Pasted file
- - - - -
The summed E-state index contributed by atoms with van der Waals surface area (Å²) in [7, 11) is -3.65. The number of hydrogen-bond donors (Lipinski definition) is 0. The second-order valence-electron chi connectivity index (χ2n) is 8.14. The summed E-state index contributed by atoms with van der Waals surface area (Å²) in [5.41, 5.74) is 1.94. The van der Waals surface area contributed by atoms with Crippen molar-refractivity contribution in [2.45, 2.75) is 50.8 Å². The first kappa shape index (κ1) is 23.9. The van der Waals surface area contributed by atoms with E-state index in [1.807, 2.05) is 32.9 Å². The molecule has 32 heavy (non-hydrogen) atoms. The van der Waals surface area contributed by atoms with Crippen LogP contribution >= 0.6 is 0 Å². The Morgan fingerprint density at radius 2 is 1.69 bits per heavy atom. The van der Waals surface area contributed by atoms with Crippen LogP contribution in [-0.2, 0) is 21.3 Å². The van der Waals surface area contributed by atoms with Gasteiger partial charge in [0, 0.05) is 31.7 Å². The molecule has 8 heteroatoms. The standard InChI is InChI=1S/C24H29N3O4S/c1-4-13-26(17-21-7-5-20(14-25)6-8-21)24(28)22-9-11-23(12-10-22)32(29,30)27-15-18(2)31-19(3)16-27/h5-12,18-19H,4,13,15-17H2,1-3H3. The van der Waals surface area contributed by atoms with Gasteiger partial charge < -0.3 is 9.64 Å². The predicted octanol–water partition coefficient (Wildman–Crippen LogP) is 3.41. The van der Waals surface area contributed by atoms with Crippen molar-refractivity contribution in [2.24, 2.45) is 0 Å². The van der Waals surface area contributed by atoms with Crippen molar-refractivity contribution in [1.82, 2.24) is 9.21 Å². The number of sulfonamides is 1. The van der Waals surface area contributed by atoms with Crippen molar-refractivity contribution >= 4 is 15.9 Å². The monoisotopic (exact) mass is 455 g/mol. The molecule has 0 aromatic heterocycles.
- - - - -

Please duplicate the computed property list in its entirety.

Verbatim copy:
The summed E-state index contributed by atoms with van der Waals surface area (Å²) in [7, 11) is -3.65. The number of hydrogen-bond donors (Lipinski definition) is 0. The second-order valence-electron chi connectivity index (χ2n) is 8.14. The summed E-state index contributed by atoms with van der Waals surface area (Å²) in [5.41, 5.74) is 1.94. The van der Waals surface area contributed by atoms with Crippen molar-refractivity contribution in [2.45, 2.75) is 50.8 Å². The first kappa shape index (κ1) is 23.9. The van der Waals surface area contributed by atoms with E-state index in [1.807, 2.05) is 32.9 Å². The molecule has 32 heavy (non-hydrogen) atoms. The van der Waals surface area contributed by atoms with Crippen LogP contribution >= 0.6 is 0 Å². The Morgan fingerprint density at radius 2 is 1.69 bits per heavy atom. The van der Waals surface area contributed by atoms with Crippen LogP contribution in [-0.2, 0) is 21.3 Å². The van der Waals surface area contributed by atoms with Gasteiger partial charge in [0, 0.05) is 31.7 Å². The molecule has 8 heteroatoms. The standard InChI is InChI=1S/C24H29N3O4S/c1-4-13-26(17-21-7-5-20(14-25)6-8-21)24(28)22-9-11-23(12-10-22)32(29,30)27-15-18(2)31-19(3)16-27/h5-12,18-19H,4,13,15-17H2,1-3H3. The van der Waals surface area contributed by atoms with Gasteiger partial charge < -0.3 is 9.64 Å². The predicted octanol–water partition coefficient (Wildman–Crippen LogP) is 3.41. The van der Waals surface area contributed by atoms with Crippen molar-refractivity contribution in [2.24, 2.45) is 0 Å². The van der Waals surface area contributed by atoms with Crippen molar-refractivity contribution in [1.82, 2.24) is 9.21 Å². The number of sulfonamides is 1. The van der Waals surface area contributed by atoms with Crippen molar-refractivity contribution >= 4 is 15.9 Å². The monoisotopic (exact) mass is 455 g/mol. The molecule has 0 aromatic heterocycles.